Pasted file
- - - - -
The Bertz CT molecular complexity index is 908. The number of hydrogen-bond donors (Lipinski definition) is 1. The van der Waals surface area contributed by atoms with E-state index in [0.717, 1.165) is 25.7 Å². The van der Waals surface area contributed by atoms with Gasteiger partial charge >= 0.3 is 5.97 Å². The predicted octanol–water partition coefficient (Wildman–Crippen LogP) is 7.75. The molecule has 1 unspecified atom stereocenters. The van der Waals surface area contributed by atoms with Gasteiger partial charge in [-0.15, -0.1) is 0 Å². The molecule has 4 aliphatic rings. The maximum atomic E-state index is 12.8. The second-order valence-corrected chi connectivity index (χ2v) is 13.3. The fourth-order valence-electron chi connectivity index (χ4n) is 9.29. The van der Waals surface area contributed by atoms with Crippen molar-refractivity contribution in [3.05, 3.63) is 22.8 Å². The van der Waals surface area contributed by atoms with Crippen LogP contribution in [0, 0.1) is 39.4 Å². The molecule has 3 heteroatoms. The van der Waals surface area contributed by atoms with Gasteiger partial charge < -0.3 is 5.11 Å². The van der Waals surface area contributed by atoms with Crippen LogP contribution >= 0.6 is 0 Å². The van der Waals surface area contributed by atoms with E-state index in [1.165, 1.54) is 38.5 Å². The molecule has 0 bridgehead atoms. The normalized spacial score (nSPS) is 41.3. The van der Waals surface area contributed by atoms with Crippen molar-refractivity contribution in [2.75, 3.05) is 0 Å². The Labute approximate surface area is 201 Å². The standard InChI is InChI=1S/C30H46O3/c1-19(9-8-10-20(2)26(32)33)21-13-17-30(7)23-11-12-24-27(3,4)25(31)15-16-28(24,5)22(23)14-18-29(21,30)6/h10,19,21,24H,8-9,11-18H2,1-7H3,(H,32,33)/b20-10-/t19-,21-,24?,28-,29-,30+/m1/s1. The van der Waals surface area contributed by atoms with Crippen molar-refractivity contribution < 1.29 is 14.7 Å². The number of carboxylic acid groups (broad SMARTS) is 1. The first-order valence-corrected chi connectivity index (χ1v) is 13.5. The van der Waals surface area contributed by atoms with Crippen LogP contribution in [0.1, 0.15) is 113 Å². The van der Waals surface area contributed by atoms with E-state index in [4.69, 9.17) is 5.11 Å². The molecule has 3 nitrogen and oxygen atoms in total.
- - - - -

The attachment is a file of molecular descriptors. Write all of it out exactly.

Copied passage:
The Bertz CT molecular complexity index is 908. The number of hydrogen-bond donors (Lipinski definition) is 1. The van der Waals surface area contributed by atoms with E-state index in [0.717, 1.165) is 25.7 Å². The van der Waals surface area contributed by atoms with Gasteiger partial charge >= 0.3 is 5.97 Å². The predicted octanol–water partition coefficient (Wildman–Crippen LogP) is 7.75. The molecule has 1 unspecified atom stereocenters. The van der Waals surface area contributed by atoms with Gasteiger partial charge in [-0.15, -0.1) is 0 Å². The molecule has 4 aliphatic rings. The maximum atomic E-state index is 12.8. The second-order valence-corrected chi connectivity index (χ2v) is 13.3. The fourth-order valence-electron chi connectivity index (χ4n) is 9.29. The van der Waals surface area contributed by atoms with Crippen molar-refractivity contribution in [3.05, 3.63) is 22.8 Å². The van der Waals surface area contributed by atoms with Crippen LogP contribution in [0, 0.1) is 39.4 Å². The molecule has 3 heteroatoms. The van der Waals surface area contributed by atoms with Gasteiger partial charge < -0.3 is 5.11 Å². The van der Waals surface area contributed by atoms with Crippen LogP contribution >= 0.6 is 0 Å². The van der Waals surface area contributed by atoms with E-state index in [1.165, 1.54) is 38.5 Å². The molecule has 0 bridgehead atoms. The normalized spacial score (nSPS) is 41.3. The van der Waals surface area contributed by atoms with Crippen molar-refractivity contribution in [2.75, 3.05) is 0 Å². The Labute approximate surface area is 201 Å². The standard InChI is InChI=1S/C30H46O3/c1-19(9-8-10-20(2)26(32)33)21-13-17-30(7)23-11-12-24-27(3,4)25(31)15-16-28(24,5)22(23)14-18-29(21,30)6/h10,19,21,24H,8-9,11-18H2,1-7H3,(H,32,33)/b20-10-/t19-,21-,24?,28-,29-,30+/m1/s1. The van der Waals surface area contributed by atoms with Crippen molar-refractivity contribution < 1.29 is 14.7 Å². The number of carboxylic acid groups (broad SMARTS) is 1. The first-order valence-corrected chi connectivity index (χ1v) is 13.5. The van der Waals surface area contributed by atoms with Crippen LogP contribution in [0.1, 0.15) is 113 Å². The van der Waals surface area contributed by atoms with E-state index in [4.69, 9.17) is 5.11 Å². The molecule has 3 nitrogen and oxygen atoms in total.